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E P Sunfish continued

Hey Darren via Josh,
	Neat stuff regarding the E P Sunfish! I've also observed the

 beauty of the males in there best territorial colors. Here are some

 interesting things I've noticed. Obviously each male maintains an 

area in the tank as a territory. I have two males that have staked out 

lower areas (i.e the bottom) as their territory. The third male was 

forced to make his territory the surface. Not very desireable from a 

breeding and protection from certain predators stand point. 

Its intersting that you say that the males spend lots of time wagging 

but rarely result in injuries because my males are definately 

aggressive to the point of belligerance (sp?). My thought was that the 

E P Sunfish are more primitive than cichlids in that where dwarf 

cichlids have very ritualized displays involving dominance conflicts 

the E P Sunfish just attack. The E P Sunfish do a very cichlid-like 

movement with their dorsal fins (a kind of alternating extension), but 

if they were cichlids I would expect them to go up to each other side 

by side flaring their fins (which they do not , they just attack). The 

females on the other hand skulk around the bottom freezing if a male 

comes near unless in breeding condition at which point they will 

follow them to their favored breeding spot. I have gotten my E P 

Sunfish to eat frozen brine shrimp (at least I've seen the males 

eating) but I do occassionally supplement with live foods. I guess if 

there is any conclusion to be had from this discussion so far is that 

an extremely heavily planted tank is the helpful in succesful raising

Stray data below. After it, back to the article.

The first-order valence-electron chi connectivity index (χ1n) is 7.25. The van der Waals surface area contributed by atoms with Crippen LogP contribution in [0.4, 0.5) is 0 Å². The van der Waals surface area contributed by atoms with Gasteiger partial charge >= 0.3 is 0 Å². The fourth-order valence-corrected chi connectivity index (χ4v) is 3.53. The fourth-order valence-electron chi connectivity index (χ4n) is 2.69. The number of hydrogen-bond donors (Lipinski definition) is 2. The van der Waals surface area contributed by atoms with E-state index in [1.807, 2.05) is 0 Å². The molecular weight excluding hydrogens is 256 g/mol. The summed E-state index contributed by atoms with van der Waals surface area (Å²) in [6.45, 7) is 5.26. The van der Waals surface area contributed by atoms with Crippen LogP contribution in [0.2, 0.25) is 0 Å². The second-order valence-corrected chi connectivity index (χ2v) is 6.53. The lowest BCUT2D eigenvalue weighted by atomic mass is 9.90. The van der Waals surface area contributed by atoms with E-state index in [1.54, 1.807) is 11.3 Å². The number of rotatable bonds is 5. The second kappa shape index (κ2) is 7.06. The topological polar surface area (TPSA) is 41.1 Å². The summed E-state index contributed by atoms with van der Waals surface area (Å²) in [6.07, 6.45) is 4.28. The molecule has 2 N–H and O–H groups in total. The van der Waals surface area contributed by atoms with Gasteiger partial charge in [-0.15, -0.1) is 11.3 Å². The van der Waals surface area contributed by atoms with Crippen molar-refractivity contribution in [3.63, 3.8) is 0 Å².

of E P Sunfish. Oh and maybe a heavy surface cover is helpful. I have 

at least 2-3" of Salvinia on the surface of my tank, in fact layer 

apon layer of the stuff and that is where I first noticed the E P 

Sunfish fry. Another neat thing about the males is that they can hold 

there own against much larger fish as they are so aggressive and quick 

(as long as the other fish cant swallow them) OK I'll stop here its 

exciting to hear another perspective on the care and raising of E P
	Hi Chris,

My experience has been the same.  I've got a 15G long set up with lots
Java moss.  Late last year I had a single pair of pygmies in the tank
over the winter I let the algae get out of control.  Actually I was
negligent with the tank and ignored it the better part of the winter. 
could imagine my suprise when I found fry swimming around the tank this
spring.  I now have 6 young pygmies but unfortunately they are mostly
In fact, I think I have a single female.  I'm concerned that she may end
being harrassed and she is almost half the size of the males.  When I
feed I
make sure that she gets food hoping to fatten her up for breeding. 
now I'm feeding Daphnia and mosquito larvae both of which they seem to
(although the larger mosquito larvae seem almost too big for them).

I've noticed that the males spend a lot of time wagging at each other in
defense of their turf.  This rarely results in injuries though and I
the fact that they are colored up most of the time.  They are always a
solid, dark black peppered with beautiful blue flecks.  I've also
that one of the males is unusually large while the others are
smaller.  Perhaps there is some form of pecking order that's established
when there is more than one male? OTOH, they could be males from

BTW, one word of warning.  Before the spring I had 3 ghost shrimp in the
tank to help control algae.  When I started feeding the juveniles on
I was suprised to see the shrimp actually swim and pick off live Daphnia
from the water column for food.  Wonder where they learned that from? 
pains me to think of how many fry I could have now if the shrimp had not
been in the tank!

Darren Gill
Carmel, IN